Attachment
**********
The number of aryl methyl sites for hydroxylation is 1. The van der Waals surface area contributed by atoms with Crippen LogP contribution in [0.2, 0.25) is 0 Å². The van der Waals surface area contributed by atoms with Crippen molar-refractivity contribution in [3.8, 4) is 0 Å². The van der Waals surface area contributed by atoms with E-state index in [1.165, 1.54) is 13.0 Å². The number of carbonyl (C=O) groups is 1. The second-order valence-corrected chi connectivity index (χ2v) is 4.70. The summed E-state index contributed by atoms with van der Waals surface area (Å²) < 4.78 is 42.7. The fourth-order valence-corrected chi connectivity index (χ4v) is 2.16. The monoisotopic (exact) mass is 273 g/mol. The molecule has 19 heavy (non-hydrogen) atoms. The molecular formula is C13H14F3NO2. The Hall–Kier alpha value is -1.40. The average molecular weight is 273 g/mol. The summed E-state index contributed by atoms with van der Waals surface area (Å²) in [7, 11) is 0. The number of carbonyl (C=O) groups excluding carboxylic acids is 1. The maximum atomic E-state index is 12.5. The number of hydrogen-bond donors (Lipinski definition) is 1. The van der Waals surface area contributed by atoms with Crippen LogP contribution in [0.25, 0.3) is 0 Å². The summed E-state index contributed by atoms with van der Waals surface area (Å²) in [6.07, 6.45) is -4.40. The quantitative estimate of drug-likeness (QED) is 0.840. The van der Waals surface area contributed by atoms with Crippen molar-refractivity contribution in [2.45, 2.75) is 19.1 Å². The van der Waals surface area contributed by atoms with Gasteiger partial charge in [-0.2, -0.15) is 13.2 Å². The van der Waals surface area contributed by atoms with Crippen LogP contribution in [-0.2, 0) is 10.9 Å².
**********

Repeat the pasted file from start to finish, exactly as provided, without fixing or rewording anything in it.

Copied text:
The number of aryl methyl sites for hydroxylation is 1. The van der Waals surface area contributed by atoms with Crippen LogP contribution in [0.2, 0.25) is 0 Å². The van der Waals surface area contributed by atoms with Crippen molar-refractivity contribution in [3.8, 4) is 0 Å². The van der Waals surface area contributed by atoms with E-state index in [1.165, 1.54) is 13.0 Å². The number of carbonyl (C=O) groups is 1. The second-order valence-corrected chi connectivity index (χ2v) is 4.70. The summed E-state index contributed by atoms with van der Waals surface area (Å²) < 4.78 is 42.7. The fourth-order valence-corrected chi connectivity index (χ4v) is 2.16. The monoisotopic (exact) mass is 273 g/mol. The molecule has 19 heavy (non-hydrogen) atoms. The molecular formula is C13H14F3NO2. The Hall–Kier alpha value is -1.40. The average molecular weight is 273 g/mol. The summed E-state index contributed by atoms with van der Waals surface area (Å²) in [7, 11) is 0. The number of carbonyl (C=O) groups excluding carboxylic acids is 1. The maximum atomic E-state index is 12.5. The number of hydrogen-bond donors (Lipinski definition) is 1. The van der Waals surface area contributed by atoms with Crippen LogP contribution in [0.25, 0.3) is 0 Å². The summed E-state index contributed by atoms with van der Waals surface area (Å²) in [6.07, 6.45) is -4.40. The quantitative estimate of drug-likeness (QED) is 0.840. The van der Waals surface area contributed by atoms with Crippen molar-refractivity contribution in [2.45, 2.75) is 19.1 Å². The van der Waals surface area contributed by atoms with Gasteiger partial charge in [-0.2, -0.15) is 13.2 Å². The van der Waals surface area contributed by atoms with Crippen LogP contribution in [-0.2, 0) is 10.9 Å².